Issur Danielovitch, otherwise known as Kirk Douglas, turns 100 today. Cheers, salutes and celebrations for a truly legendary fellow — an ego-driven, headstrong, no-nonsense hardhead, thinker and studly swaggerer during his day. A real pusher, doer, striver. Douglas was one of the first male superstars to adopt a persona that was about more than just gleaming white teeth and manly heroism, although he played that kind of thing about half the time. But Douglas also dipped into the dark side, portraying guys who were earnest and open but hungry, and who sometimes grappled with setbacks and self-doubt and hard-fought battles of the spirit.

Douglas’s peak years as a reigning superstar and a producer-actor known for quality-level films ended 52 years ago with his last steady-as-she-goes lead in a fully respected film — John Frankenheimer‘s Seven Days In May (’64).

Douglas has been working and writing and flooring the gas ever since, but out of his 100 years only 15 of them were spent at the very top. He broke through at age 33 as a selfish go-getter in Champion (’49) and then fed the engine with 19 or 20 high-calibre films — Young Man with a Horn (’50), The Glass Menagerie (’50), Ace in the Hole (’51), Detective Story (’51), The Big Sky (’52), The Bad and the Beautiful (’52), 20,000 Leagues Under the Sea (’54), The Indian Fighter (’55), Lust for Life (’56), Gunfight at the O.K. Corral (’57), the masterful Paths of Glory (’57), The Vikings (’58), The Devil’s Disciple (’59), Strangers When We Meet (’60), Spartacus (’60), Town Without Pity (’61), Lonely Are the Brave (’62), Two Weeks in Another Town (’62) and finally the Frankenheimer film.

Big stars will sometimes flirt with journalists from time to time. They’ll turn on the charm for a week or two and then “bye.” I was one of Douglas’s flirtations back in ’82, for roughly a month-long period between an Elaine’s luncheon thrown by Bobby Zarem on behalf of the yet-to-shoot Eddie Macon’s Run, and then the filing of my New York Post piece about visiting the set of that Jeff Kanew-directed film in Laredo, Texas.

I hit it off pretty well with Douglas during the luncheon, in part because I talked about how much I admired Lonely Are The Brave and how Eddie Macon seemed to be roughly similar to that 1962 classic (i.e., a tough lawman pursuing a sympathetic, good-guy outlaw). Douglas talked about anything and everything at the luncheon, and I remember his being fairly wide-open with his impressions about Stanley Kubrick (i.e., “Stanley the prick”), with whom he’d famously partnered on Paths of Glory and Spartacus.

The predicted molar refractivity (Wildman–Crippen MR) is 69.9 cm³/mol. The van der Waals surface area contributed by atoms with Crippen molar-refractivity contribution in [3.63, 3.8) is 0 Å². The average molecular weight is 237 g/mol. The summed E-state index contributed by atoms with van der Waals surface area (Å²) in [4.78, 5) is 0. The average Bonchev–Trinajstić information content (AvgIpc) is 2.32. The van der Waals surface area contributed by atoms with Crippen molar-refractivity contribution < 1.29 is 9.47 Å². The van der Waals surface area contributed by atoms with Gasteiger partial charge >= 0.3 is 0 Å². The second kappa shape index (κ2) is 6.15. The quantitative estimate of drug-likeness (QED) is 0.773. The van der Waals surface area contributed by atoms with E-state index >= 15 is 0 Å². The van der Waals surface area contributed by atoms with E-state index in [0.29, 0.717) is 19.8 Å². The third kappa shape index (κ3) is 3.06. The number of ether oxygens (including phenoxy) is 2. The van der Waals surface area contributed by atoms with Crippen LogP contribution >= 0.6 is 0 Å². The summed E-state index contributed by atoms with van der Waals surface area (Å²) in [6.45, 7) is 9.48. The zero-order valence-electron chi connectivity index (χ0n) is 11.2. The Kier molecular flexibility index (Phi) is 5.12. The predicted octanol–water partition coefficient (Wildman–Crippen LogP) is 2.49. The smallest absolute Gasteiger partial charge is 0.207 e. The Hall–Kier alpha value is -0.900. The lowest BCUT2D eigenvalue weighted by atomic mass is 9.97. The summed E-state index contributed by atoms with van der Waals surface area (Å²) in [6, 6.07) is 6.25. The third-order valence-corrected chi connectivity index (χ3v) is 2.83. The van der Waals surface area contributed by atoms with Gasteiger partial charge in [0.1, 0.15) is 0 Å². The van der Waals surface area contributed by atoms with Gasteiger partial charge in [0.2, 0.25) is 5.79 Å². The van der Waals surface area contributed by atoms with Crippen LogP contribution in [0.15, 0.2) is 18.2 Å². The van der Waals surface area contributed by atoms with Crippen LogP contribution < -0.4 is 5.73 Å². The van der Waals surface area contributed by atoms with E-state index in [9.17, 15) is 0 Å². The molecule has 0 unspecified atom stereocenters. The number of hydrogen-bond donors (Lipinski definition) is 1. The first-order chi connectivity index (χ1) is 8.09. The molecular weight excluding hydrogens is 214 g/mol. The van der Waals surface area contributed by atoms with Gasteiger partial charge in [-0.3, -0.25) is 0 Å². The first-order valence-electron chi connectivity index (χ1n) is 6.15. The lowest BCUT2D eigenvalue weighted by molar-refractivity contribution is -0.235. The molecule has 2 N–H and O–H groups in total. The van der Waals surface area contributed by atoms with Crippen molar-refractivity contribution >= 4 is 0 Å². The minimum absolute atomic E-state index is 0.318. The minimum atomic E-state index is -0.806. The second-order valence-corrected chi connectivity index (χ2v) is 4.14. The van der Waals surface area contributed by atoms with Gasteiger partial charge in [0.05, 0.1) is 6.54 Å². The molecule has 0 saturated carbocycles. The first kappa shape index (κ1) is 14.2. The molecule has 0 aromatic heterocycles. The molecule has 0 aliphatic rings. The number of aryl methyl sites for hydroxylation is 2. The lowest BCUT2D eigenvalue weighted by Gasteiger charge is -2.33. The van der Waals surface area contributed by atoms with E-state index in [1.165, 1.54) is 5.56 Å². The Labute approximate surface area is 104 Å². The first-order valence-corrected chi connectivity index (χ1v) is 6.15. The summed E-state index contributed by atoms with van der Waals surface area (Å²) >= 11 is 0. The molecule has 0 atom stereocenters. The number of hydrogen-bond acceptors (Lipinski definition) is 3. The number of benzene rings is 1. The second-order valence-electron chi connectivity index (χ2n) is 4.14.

Our Laredo interview happened between takes. Neither of us regarded Eddie Macon’s Run as anything more than a servicable B-level programmer so we mostly discussed Douglas’s career hallmarks, and to my satisfaction he realized early on that I knew all about his good films. All those years and years of watching Douglas’s older films, and now all that TV time was paying off like a slot machine.

I told him I half-loved the foyer freakout scene with Lana Turner in The Bad and the Beautiful. And much of The Devil’s Disciple. And almost all of Champion. And every frame of Paths of Glory and Lust for Life and Lonely Are The Brave. And then I made an attempt at quoting his “eight spindly trees in Rockefeller Center” speech from Ace in the Hole. Douglas was drinking a bourbon (or something fairly stiff), and I remember his leaning forward at this point and saying, “You’ve really done your homework.”

His work on Eddie Macon’s Run ended that day, and he offered me a lift back to Houston in a small private jet, during which time I heard all kinds of great stories, including some amusing particulars about Henry Kissinger‘s randy exploits in the early ’70s.

After my Post article appeared Zarem told me that there was some consternation at Universal because the piece had focused too much on Douglas’s storied career and not enough on Eddie Macon’s Run. “It’s not the end of the world,” Zarem said, but the Universal publicists who’d approved my journey to the set felt they hadn’t gotten their money’s worth. I told Zarem that I’d done my best to pay appropriate lip service to the film, but that shooting the shit with Douglas about the good old glory days was a lot more interesting.

I spoke with Douglas a couple more times after the piece appeared, and sat next to him at an off-Broadway performance of The Man which his son Eric (who died in July 2004 after a fairly turbulent life) was starring in.

We met a year and a half later at some swanky event at L.A.’s Century Plaza, and I had the distinct impression that Douglas didn’t remember a thing from our day in Laredo. Celebrities are like that sometimes. They say hello to several new people every day. The mind can’t store it all.